Average direct one-way fares from Sydney are: Adelaide Aus$135 (23hr), Alice Springs Aus$440 (45hr), Brisbane Aus$95 (16hr), Cairns Aus$310 (45hr), Darwin Aus$740 (70hr) and Melbourne Aus$80 (12hr). Return fares are, at best, only marginally cheaper than two singles.
Where bus travel scores over air (aside from its environmental impact) is its plethora of passes, though bear in mind that you won’t save money over shorter routes and that passes are non-refundable. Greyhound offers a range of passes lasting between three days and twelve months on which you can break your journey as often as you like and travel in any direction, but not backtrack. Sample fares include the six-month Perth–Darwin “Western Explorer” pass (Aus$725, Aus$656 concessions); a one-year “Best of the East”, which goes everywhere between Adelaide, Uluru, Alice Springs, Mount Isa, Cairns, Sydney and Melbourne (Aus$1494, Aus$1348 concessions); and the “All Australian” pass (Aus$3087, Aus$2781 concessions). Year-long kilometre passes are more flexible, giving you unlimited travel up to 20,000km in any direction until you have used up the distance paid for – these work out around 10¢ per kilometre. Tasmania has its own passes, starting from Aus$208 for seven days’ travel within a ten-day period.
To explore Australia fully you’ll need your own vehicle. Only then will all the national parks, isolated beaches and ghost towns that make the country so special be within reach. If your trip is of three months or more, buying a vehicle may also be the cheapest way to go. On shorter trips renting is the best bet – if not for the whole time then for short periods between bus rides, thereby allowing you to explore an area in depth.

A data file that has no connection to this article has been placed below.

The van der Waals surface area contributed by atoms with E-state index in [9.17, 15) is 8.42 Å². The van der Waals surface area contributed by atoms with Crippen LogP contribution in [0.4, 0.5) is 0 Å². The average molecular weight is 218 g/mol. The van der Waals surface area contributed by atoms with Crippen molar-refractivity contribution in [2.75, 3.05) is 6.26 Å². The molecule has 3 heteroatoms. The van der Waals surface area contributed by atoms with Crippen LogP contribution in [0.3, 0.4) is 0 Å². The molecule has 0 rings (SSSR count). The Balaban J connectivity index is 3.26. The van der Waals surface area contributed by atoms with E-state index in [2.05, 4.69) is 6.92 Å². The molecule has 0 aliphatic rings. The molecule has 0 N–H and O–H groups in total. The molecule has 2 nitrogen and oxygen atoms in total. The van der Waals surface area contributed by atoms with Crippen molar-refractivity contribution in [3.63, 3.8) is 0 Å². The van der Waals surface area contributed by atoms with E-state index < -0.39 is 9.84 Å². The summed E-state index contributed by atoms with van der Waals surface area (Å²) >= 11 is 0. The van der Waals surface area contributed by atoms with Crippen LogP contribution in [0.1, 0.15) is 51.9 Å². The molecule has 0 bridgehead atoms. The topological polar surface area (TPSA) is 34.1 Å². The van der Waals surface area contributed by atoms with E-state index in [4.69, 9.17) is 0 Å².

Most foreign licences are valid for a year in Australia. An International Driving Permit (available from national motoring organizations) may be useful if you come from a non-English-speaking country. In 2011, fuel prices started at around $1.30 per litre for unleaded, with diesel about five percent more: prices increase by ten to fifteen percent along the Outback highways and can double at remote stations. The rules of the road are similar to those in the UK and US. Most importantly, drive on the left (as in the UK), and remember that seat belts are compulsory at all times, and that the speed limit in all built-up areas is 50kph or less. Outside built-up areas, maximums are either 90kph or 110kph on longer stretches – except in the Northern Territory, where common sense is your only limit between towns. Whatever else you do in a vehicle, avoid driving when tired – get out of the car every two hours – and don’t drink alcohol; random breath tests are common even in rural areas, especially during the Christmas season and on Friday and Saturday nights. One rule that might catch you out in town is that roadside parking must be in the same direction as the traffic; in other words, don’t cross oncoming traffic to park on the right.
The main hazards are boredom and fatigue, and animal collisions – a serious problem everywhere (not just in the Outback) at dawn, dusk and night-time. Driving in the Outback is by far the most dangerous tourist pursuit in Australia and every year several people get killed in single-vehicle rollovers or head-on collisions, particularly Europeans on short see-it-all holidays in cumbersome 4WDs or motorhomes. Beware of 50m-long road trains: these colossal trucks can’t stop quickly or pull off the road safely, so if there’s the slightest doubt, get out of their way; only overtake a road train if you can see well ahead and are certain your vehicle can manage it. On dirt roads be doubly cautious, or just pull over and let the road train pass.
Roads, Outback driving and breakdowns